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To become a superstar at work, you need to extend your knowledge of the job to knowledge of the organization.
If you run into a string of these pesky nightmares, or even one whopper, it’s probably time to take stock of your situation and acknowledge your stress is worth addressing.
Boat rockers, contrarians, call them whatever you like—sometimes these people become office stars because their courage naturally attracts followers and admirers. But how do you assert yourself and effect change without being a mere irritant?
One of Lisa Olsen’s favorite topics to discuss with assistants is the art and science of personal mastery. At the core of personal mastery is self-awareness.
It can happen to any of us, says author Holly Caplan, so if it does, have these tips already in mind.
You feel you’ve almost got minute-taking down, but there’s still that tiny flutter of apprehension going into a meeting. See if our Q&A soothes your mind.
I know assistants already add value every day. And yet in today’s accelerated world, everyone needs to up their game. Thinking of yourself as an ambassador can set you apart and contribute tremendously to your organization’s success.
These days many young people see no need to wait their turn before moving up the ladder of success – and their refusal to patiently stand in line is the right idea, says Michelle A. Turman, author of Jumping the Queue: Achieving Great Things Before You’re Ready.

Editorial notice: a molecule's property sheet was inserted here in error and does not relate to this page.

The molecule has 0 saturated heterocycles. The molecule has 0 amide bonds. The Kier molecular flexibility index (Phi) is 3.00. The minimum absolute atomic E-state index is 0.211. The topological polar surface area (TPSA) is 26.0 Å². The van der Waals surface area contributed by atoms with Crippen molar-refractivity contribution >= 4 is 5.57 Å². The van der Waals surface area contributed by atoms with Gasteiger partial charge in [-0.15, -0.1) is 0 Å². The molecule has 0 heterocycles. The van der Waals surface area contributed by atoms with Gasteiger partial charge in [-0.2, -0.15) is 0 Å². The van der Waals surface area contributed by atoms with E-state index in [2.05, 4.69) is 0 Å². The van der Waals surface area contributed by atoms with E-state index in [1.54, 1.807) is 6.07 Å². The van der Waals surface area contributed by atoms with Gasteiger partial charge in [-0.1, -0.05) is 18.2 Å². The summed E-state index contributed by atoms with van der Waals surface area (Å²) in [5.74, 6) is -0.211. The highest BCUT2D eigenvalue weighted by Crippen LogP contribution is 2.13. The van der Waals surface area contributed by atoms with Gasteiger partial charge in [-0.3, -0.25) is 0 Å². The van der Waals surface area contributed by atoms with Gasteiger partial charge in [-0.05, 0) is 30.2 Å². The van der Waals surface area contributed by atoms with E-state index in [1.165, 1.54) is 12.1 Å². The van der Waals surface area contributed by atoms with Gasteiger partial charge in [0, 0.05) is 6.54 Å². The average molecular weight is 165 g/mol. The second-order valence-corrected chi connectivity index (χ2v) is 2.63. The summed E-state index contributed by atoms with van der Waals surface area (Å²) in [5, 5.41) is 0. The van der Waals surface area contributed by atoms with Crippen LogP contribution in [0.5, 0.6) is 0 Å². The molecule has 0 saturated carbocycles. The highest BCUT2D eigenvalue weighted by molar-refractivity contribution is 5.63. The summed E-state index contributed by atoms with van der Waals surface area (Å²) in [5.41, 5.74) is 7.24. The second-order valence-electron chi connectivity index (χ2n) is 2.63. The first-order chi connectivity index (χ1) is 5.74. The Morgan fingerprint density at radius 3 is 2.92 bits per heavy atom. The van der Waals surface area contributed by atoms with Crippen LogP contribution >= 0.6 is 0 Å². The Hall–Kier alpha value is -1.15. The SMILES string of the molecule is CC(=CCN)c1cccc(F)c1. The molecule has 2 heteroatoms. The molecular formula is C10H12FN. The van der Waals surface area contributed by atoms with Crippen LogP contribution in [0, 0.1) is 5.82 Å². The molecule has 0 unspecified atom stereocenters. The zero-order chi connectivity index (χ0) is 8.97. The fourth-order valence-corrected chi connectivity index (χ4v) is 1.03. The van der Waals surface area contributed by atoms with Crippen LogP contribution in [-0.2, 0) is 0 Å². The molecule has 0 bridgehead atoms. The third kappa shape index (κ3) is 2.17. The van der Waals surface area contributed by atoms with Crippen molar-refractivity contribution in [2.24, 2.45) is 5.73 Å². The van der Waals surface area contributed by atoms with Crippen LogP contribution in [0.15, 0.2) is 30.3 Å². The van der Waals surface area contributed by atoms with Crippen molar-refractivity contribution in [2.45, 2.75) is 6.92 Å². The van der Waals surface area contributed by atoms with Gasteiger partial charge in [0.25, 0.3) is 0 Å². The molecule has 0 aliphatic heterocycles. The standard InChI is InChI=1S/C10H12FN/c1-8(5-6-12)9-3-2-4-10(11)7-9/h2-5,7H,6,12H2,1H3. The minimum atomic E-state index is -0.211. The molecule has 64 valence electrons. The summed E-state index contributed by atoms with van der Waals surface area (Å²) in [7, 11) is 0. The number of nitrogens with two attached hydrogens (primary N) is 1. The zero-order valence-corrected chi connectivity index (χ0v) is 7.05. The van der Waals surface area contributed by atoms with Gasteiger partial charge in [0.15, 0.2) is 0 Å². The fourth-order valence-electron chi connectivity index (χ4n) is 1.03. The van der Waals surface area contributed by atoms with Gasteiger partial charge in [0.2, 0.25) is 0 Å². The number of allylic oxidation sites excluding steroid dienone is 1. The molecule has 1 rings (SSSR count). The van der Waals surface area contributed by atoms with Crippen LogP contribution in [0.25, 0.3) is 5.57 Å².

Whether they’re a screamer, a blamer, a nit-picking perfectionist, an over- or under-delegator, or just a plain old bully, bad bosses are as common as the jobs they supervise. Here’s how to stay sane and get ahead.
When you leave a job with an organization, your responsibility to that company doesn’t completely end on your last day, says Cheryl Hyatt of Hyatt-Fennell, an executive search firm.
It can be hard to sacrifice things you usually spend money on, but it can also be fun to cut back and watch the savings accumulate. Here are eight ways to save.
Being successful in an interview means standing out. That’s the real task. Fielding and satisfying interview questions and then posing a few of your own is the minimum requirement, but it’s not enough to make you stand out. You’re not entirely ready for your interview until you can check these next four boxes as well.
Do you ever find yourself explaining why you are late day after day to work, or anything else? You know that you need to make a change but all attempts you have previously made have been met with failure. So how do you stop this cycle of neverending tardiness?